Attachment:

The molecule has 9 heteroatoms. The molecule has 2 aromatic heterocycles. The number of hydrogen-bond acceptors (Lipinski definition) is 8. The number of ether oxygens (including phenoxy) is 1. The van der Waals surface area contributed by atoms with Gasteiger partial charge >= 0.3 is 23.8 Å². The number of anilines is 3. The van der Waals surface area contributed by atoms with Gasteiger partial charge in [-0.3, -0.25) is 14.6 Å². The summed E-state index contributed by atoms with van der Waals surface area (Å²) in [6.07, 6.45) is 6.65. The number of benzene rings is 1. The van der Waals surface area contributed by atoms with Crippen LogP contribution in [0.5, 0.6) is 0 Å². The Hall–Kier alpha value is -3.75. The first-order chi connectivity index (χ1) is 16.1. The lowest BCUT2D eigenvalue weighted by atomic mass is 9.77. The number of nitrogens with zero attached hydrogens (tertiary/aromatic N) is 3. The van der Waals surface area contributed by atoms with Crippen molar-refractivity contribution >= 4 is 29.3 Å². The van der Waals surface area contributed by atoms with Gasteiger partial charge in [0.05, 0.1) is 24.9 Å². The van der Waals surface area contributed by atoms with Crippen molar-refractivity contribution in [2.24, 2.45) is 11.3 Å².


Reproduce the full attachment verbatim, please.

The molecule has 9 heteroatoms. The molecule has 2 aromatic heterocycles. The number of hydrogen-bond acceptors (Lipinski definition) is 8. The number of ether oxygens (including phenoxy) is 1. The van der Waals surface area contributed by atoms with Gasteiger partial charge >= 0.3 is 23.8 Å². The number of anilines is 3. The van der Waals surface area contributed by atoms with Gasteiger partial charge in [-0.3, -0.25) is 14.6 Å². The summed E-state index contributed by atoms with van der Waals surface area (Å²) in [6.07, 6.45) is 6.65. The number of benzene rings is 1. The van der Waals surface area contributed by atoms with Crippen LogP contribution in [0.5, 0.6) is 0 Å². The Hall–Kier alpha value is -3.75. The first-order chi connectivity index (χ1) is 16.1. The lowest BCUT2D eigenvalue weighted by atomic mass is 9.77. The number of nitrogens with zero attached hydrogens (tertiary/aromatic N) is 3. The van der Waals surface area contributed by atoms with Crippen molar-refractivity contribution >= 4 is 29.3 Å². The van der Waals surface area contributed by atoms with Gasteiger partial charge in [0.05, 0.1) is 24.9 Å². The van der Waals surface area contributed by atoms with Crippen molar-refractivity contribution in [2.24, 2.45) is 11.3 Å².